Introduction: An outbreak of Influenza B occurred at a large United Kingdom (UK) regional adult cystic fibrosis (CF) centre in May 2016. This was late in the UK 2015-2016 influenza season and occurred on a specialist ward with strict infection control procedures. This study investigates the spread of influenza, clinical consequences and potential contributing factors.
Methods: Patient records, clinical status and pulmonary function data were reviewed for all inpatients during this period. Respiratory viral PCR results, influenza vaccination status of patients and staff, and environmental factors were also recorded. Affected patients were prospectively monitored for the following three months.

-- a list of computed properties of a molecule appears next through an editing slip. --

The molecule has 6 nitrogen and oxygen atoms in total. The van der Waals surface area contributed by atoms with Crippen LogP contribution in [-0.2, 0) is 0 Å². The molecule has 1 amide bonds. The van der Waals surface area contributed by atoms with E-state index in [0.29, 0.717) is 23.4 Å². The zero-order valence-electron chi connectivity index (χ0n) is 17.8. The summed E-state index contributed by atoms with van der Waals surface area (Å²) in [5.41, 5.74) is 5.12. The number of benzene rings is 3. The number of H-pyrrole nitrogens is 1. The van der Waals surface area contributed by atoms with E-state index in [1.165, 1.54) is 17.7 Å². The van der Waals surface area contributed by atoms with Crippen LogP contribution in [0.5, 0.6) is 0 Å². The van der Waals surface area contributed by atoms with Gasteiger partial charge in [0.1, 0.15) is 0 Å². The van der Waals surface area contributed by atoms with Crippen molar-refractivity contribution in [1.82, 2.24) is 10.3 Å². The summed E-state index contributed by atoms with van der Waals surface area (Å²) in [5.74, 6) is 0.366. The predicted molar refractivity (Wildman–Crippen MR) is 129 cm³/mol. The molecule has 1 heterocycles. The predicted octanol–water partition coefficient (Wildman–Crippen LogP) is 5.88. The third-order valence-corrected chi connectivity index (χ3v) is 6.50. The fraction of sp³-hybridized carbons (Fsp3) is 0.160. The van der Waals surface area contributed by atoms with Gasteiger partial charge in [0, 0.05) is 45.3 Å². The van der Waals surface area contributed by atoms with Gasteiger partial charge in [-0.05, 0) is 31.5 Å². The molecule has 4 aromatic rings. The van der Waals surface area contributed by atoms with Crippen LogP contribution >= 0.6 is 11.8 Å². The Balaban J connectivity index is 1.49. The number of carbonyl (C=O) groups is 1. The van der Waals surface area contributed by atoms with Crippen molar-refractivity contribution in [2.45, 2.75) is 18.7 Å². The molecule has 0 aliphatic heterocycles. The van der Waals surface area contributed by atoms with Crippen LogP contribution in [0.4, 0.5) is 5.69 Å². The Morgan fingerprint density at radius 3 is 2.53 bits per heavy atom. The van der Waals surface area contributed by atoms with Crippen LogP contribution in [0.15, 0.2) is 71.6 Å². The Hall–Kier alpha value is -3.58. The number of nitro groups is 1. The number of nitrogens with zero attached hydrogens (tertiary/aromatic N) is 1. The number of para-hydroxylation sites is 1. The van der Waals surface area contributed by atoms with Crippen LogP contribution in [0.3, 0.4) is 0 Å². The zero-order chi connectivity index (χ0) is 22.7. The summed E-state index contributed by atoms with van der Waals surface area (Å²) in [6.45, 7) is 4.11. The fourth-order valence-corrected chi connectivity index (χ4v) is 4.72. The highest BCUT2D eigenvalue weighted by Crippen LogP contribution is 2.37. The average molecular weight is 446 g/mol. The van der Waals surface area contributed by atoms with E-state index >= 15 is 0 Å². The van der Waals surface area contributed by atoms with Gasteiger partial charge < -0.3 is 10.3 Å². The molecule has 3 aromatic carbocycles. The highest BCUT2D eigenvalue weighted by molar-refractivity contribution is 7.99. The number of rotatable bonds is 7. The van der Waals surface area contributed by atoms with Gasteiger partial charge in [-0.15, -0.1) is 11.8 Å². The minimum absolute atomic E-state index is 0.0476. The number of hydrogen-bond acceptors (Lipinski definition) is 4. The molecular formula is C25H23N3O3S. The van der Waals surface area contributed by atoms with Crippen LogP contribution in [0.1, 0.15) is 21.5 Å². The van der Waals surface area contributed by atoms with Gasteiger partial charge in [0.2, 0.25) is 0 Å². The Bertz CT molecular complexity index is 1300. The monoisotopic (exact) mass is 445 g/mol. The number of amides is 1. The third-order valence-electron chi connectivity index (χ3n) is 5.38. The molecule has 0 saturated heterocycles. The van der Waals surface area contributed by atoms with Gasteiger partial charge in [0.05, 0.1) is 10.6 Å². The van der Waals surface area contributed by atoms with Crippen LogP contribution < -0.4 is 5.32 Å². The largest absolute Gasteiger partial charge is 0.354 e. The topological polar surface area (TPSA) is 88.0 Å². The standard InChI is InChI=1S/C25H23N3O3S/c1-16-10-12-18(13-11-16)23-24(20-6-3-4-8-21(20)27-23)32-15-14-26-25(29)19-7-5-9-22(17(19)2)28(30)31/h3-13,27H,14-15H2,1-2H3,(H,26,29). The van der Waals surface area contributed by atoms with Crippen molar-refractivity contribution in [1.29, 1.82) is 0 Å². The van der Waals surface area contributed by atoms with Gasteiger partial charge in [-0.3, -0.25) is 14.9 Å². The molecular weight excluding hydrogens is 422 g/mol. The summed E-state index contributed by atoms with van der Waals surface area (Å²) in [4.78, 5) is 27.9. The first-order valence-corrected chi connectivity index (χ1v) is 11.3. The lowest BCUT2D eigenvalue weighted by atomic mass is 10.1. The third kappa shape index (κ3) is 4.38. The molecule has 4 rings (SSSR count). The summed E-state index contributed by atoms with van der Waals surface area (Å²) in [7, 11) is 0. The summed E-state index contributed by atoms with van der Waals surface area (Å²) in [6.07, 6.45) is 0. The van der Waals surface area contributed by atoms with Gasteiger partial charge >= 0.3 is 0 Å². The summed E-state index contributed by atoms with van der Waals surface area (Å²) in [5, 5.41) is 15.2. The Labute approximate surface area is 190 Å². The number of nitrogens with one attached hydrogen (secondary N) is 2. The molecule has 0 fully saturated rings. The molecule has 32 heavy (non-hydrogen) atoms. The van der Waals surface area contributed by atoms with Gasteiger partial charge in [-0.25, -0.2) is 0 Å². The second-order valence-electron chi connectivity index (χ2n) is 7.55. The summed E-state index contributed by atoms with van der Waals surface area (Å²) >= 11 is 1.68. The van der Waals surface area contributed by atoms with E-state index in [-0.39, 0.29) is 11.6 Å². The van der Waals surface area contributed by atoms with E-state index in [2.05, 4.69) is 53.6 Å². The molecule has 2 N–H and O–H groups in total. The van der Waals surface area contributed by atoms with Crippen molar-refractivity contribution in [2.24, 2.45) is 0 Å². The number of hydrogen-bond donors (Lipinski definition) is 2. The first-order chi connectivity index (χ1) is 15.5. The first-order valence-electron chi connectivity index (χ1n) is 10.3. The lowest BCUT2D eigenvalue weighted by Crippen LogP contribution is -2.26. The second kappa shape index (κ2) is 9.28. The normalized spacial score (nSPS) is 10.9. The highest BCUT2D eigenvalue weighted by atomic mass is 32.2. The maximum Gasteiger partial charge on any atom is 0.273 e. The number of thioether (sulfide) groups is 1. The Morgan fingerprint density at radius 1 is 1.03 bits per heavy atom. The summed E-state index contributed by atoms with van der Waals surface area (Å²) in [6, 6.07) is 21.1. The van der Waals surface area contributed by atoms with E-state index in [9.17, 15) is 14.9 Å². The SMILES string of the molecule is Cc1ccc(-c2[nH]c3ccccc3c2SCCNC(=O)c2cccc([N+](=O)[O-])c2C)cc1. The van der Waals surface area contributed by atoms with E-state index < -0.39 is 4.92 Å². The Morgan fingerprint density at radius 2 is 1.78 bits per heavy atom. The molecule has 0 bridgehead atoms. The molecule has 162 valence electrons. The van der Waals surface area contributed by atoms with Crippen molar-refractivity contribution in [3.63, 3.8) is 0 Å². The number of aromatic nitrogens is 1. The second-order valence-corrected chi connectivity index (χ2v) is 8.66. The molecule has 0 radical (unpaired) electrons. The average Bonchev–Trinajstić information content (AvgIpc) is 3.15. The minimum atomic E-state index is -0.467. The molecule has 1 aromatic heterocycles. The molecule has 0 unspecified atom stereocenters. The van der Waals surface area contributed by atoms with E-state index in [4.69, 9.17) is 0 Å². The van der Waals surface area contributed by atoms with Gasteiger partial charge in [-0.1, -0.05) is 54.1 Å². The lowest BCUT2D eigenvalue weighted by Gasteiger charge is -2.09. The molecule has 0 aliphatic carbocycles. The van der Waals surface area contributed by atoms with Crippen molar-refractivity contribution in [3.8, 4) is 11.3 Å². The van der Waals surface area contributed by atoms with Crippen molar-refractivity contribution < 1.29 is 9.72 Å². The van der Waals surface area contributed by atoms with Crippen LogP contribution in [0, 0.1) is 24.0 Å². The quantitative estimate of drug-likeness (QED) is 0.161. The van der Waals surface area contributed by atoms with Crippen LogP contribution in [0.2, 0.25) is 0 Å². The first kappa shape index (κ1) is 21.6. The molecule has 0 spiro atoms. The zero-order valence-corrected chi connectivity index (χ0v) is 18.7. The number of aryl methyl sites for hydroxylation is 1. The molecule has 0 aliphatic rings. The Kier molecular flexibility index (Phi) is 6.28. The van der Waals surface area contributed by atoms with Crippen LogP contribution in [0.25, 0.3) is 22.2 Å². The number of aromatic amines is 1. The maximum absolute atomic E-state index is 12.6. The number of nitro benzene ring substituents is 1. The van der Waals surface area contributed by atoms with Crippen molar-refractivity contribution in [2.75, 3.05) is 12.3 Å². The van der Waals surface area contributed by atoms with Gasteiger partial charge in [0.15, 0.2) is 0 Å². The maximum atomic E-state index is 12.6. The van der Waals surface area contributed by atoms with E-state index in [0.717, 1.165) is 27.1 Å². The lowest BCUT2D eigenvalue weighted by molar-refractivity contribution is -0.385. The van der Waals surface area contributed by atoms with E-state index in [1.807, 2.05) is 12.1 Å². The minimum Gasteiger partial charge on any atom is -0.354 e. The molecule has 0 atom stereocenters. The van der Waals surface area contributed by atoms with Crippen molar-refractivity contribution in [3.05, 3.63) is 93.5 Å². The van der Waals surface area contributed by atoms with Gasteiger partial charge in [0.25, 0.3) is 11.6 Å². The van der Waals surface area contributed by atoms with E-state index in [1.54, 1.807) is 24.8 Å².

Results: 10 of 21 inpatients developed influenza B between 5th and 12th May 2016, an attack rate of 48%. All those characterised were confirmed as the same strain of influenza B/Victoria-lineage. Influenza infection resulted in a mean FEV1 reduction of 10.5% (SD 11.3, p = 0.012), which persisted at 3 months post infection (p = 0.003). Nine of the affected cases rooms were in close proximity on the ward while patients in the two isolation rooms with enhanced ventilation did not become infected. Ventilation measurements in affected rooms ranged from 1.75 to 2.10 air changes/hour, below national recommendations. Seventy percent of affected inpatients had received the 2015/16 trivalent seasonal influenza vaccine, which did not contain a B/Victoria-lineage influenza B virus.
Conclusion: This influenza B outbreak in CF adults had a high attack rate and a significant clinical impact. Room ventilation and a limited protection from the seasonal influenza vaccine were possible contributory factors.
Keywords: Cystic fibrosis; Influenza; Lung function; Outbreak; Ventilation.
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